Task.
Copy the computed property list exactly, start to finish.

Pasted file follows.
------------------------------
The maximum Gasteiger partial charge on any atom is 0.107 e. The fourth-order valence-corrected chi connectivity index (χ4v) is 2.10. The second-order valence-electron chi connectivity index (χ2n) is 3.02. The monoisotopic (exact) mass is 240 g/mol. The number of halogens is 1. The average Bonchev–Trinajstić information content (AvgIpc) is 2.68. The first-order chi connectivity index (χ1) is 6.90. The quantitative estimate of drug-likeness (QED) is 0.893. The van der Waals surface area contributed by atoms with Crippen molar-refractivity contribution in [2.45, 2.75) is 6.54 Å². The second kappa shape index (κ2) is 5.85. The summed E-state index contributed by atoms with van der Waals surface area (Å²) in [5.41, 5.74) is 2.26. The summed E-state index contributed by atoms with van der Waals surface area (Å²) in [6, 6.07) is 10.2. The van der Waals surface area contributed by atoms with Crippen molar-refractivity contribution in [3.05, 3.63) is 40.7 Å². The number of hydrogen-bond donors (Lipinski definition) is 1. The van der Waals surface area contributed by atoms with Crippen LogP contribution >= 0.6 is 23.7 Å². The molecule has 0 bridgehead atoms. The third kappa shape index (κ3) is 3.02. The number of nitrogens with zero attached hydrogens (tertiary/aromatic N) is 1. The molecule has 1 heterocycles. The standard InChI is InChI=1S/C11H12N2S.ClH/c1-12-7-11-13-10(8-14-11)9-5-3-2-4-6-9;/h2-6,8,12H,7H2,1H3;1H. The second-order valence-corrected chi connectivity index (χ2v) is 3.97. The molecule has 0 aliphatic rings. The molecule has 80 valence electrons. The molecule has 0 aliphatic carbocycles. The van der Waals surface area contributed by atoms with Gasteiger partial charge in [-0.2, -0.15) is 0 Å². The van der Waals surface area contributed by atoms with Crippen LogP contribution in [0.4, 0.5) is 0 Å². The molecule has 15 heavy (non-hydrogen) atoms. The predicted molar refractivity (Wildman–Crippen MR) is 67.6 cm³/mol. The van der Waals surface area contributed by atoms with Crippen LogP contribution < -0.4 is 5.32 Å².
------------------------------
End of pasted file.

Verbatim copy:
The maximum Gasteiger partial charge on any atom is 0.107 e. The fourth-order valence-corrected chi connectivity index (χ4v) is 2.10. The second-order valence-electron chi connectivity index (χ2n) is 3.02. The monoisotopic (exact) mass is 240 g/mol. The number of halogens is 1. The average Bonchev–Trinajstić information content (AvgIpc) is 2.68. The first-order chi connectivity index (χ1) is 6.90. The quantitative estimate of drug-likeness (QED) is 0.893. The van der Waals surface area contributed by atoms with Crippen molar-refractivity contribution in [2.45, 2.75) is 6.54 Å². The second kappa shape index (κ2) is 5.85. The summed E-state index contributed by atoms with van der Waals surface area (Å²) in [5.41, 5.74) is 2.26. The summed E-state index contributed by atoms with van der Waals surface area (Å²) in [6, 6.07) is 10.2. The van der Waals surface area contributed by atoms with Crippen molar-refractivity contribution in [3.05, 3.63) is 40.7 Å². The number of hydrogen-bond donors (Lipinski definition) is 1. The van der Waals surface area contributed by atoms with Crippen LogP contribution >= 0.6 is 23.7 Å². The molecule has 0 bridgehead atoms. The third kappa shape index (κ3) is 3.02. The number of nitrogens with zero attached hydrogens (tertiary/aromatic N) is 1. The molecule has 1 heterocycles. The standard InChI is InChI=1S/C11H12N2S.ClH/c1-12-7-11-13-10(8-14-11)9-5-3-2-4-6-9;/h2-6,8,12H,7H2,1H3;1H. The second-order valence-corrected chi connectivity index (χ2v) is 3.97. The molecule has 0 aliphatic rings. The molecule has 80 valence electrons. The molecule has 0 aliphatic carbocycles. The van der Waals surface area contributed by atoms with Gasteiger partial charge in [-0.2, -0.15) is 0 Å². The van der Waals surface area contributed by atoms with Crippen LogP contribution in [0.4, 0.5) is 0 Å². The molecule has 15 heavy (non-hydrogen) atoms. The predicted molar refractivity (Wildman–Crippen MR) is 67.6 cm³/mol. The van der Waals surface area contributed by atoms with Crippen LogP contribution < -0.4 is 5.32 Å².